November 15, 2017 (Wednesday)

by Yule Heibel on November 14, 2018

A perfect sunrise; the ides of November.

Another day; heading into the month’s second half.

What does geological and cosmological “time” care about our seasons, our months?

Short answer: it doesn’t.

Longer answer might be a question: why do we need to parse time the way we do? Into years? Months? Weeks, days, …hours? What is this nonsense of “standard” versus “summer” time, anyway? Who cooked this up? Not gods, just mere mortals. Systems to keep us accountable, on track, and morbidly aware.

It’s all, at heart, without a doubt an attempt to calculate how much time we have – how much time we have left. We all know we’re spending it. Are we too profligate? Too parsimonious? Is our time well spent? Only time will tell.

Well, no. It won’t. Time doesn’t account for us, it doesn’t care. It just passes. Only we keep tabs, trying hard to make our mark on it.

When it’s personified, as what do we “embody” it? I don’t think I’ve heard of “Mother Time,” but certainly of “Father Time.” Cronus eating his son, the Baby Boy ushered into the New Year, going out as an Old Man at the end. Time, if personified, is male. It’s not pictured as our Harsh Mistress, but as a Father.

This means that we think we can appease it. Perhaps ask it to spare us. Everyone knows deep down that Harsh Mistresses – or Fierce Mothers, or Belles Dames – know no mercy. They are “sans merci,” by definition. No, if we want forgiveness and largesse and a rational sort of plenitude, we see Father about it. Mother might swallow us back up, her plenitude is potentially oceanic.

It’s interesting that those Greeks imagined a father eating his son, ingesting him back into himself. Perhaps in this way that personification says, “Be careful. The Father can be as all-consuming as the Mother.” It also suggests that Time is especially horrifying insofar as it adopts that female principle of returning all into homogeneity, sans differentiation, sans merci.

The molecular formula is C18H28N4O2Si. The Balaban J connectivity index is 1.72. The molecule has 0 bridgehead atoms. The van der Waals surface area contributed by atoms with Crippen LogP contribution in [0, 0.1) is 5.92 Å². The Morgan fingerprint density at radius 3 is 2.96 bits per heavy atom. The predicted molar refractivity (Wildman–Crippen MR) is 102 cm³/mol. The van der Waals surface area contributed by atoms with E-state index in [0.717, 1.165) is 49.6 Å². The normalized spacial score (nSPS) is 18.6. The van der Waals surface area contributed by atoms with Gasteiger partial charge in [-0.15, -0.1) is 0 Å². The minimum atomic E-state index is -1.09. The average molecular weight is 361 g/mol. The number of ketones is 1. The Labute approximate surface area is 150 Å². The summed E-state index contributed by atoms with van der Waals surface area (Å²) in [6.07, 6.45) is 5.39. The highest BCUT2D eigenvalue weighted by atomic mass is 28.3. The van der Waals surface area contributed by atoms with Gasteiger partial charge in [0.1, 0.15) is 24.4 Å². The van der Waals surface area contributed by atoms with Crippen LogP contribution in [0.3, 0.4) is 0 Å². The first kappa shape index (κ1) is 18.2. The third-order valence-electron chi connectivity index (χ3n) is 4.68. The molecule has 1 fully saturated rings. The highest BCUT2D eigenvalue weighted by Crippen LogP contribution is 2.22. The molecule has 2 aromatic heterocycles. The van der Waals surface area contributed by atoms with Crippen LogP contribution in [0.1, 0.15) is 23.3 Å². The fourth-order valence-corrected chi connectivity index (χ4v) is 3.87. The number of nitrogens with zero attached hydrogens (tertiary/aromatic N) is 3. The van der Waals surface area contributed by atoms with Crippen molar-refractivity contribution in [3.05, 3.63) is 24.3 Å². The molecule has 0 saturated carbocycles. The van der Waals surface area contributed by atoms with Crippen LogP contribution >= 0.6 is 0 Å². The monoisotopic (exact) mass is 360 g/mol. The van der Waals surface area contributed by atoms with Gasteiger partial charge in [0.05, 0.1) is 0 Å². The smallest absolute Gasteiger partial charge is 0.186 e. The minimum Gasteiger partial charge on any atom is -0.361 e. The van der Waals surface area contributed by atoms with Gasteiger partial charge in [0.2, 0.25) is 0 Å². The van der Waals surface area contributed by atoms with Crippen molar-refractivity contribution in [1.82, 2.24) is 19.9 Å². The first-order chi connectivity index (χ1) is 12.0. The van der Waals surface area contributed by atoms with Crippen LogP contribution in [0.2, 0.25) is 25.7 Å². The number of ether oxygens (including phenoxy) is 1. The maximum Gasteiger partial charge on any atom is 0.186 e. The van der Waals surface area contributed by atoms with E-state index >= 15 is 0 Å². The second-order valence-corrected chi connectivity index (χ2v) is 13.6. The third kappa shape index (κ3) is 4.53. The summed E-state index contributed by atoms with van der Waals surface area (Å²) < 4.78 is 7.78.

Goya painted Cronus as especially ugly, for he looks like he’s gagging on his own son, forced against himself to keep shoving the body into his maw. He can’t help himself, even though he looks like he would dearly love to be anywhere else in the world, just not here – in the cosmos, cramming his offspring down his own throat.

Maybe he’d prefer to be in our time, our place, not in this eternal cosmos. Maybe Goya was showing us a thoroughly secularized “god,” who knows about rationality and enlightenment, and who is disgusted by his “divine” cannibalism. But… But, dear Cronus, you wouldn’t be appeased by our small ways. Keep eating your children, as we will keep dying. It’s as inevitable – in the cosmic scheme of things – as tomorrow’s sunrise.

When I was at the New York City Public Library earlier this month, I saw an English translation, prominently displayed in the gift shop, of Die Kleine Hexe, a book I know well from my childhood. I quickly reread the last pages and have been meaning to write about it. What an awful book. Why is it still popular? Why did my Belgian grandmother give it to me when I was really little, myself a kleine Hexe? It basically glorifies resentment and revenge: all the big witches are mean to the little witch, forbid her visit to the Brocken for the big Walpurgisnacht witches’ sabbath, and in revenge she burns all their brooms so they can’t go, but also ends up smugly alone. Nooooo! It’s not exactly a wise story, even if it is all too human (and not at all “witchy,” properly considered).

Yesterday I dressed up for my coffee date with X. We actually had some deep conversations. This was good. She told me a ghastly story about “transgender rights” creeping into a local, well-regarded and private (i.e., expensive) pre-K to Elementary School, a story about kids five year old kids “transitioning” (under the crowing, self-congratulatory gaze of their narcissistic mothers who lack a proper outlet for their frustrated lifestyle and social media ambitions). World gone mad kind of stuff.

The sun is really up now.

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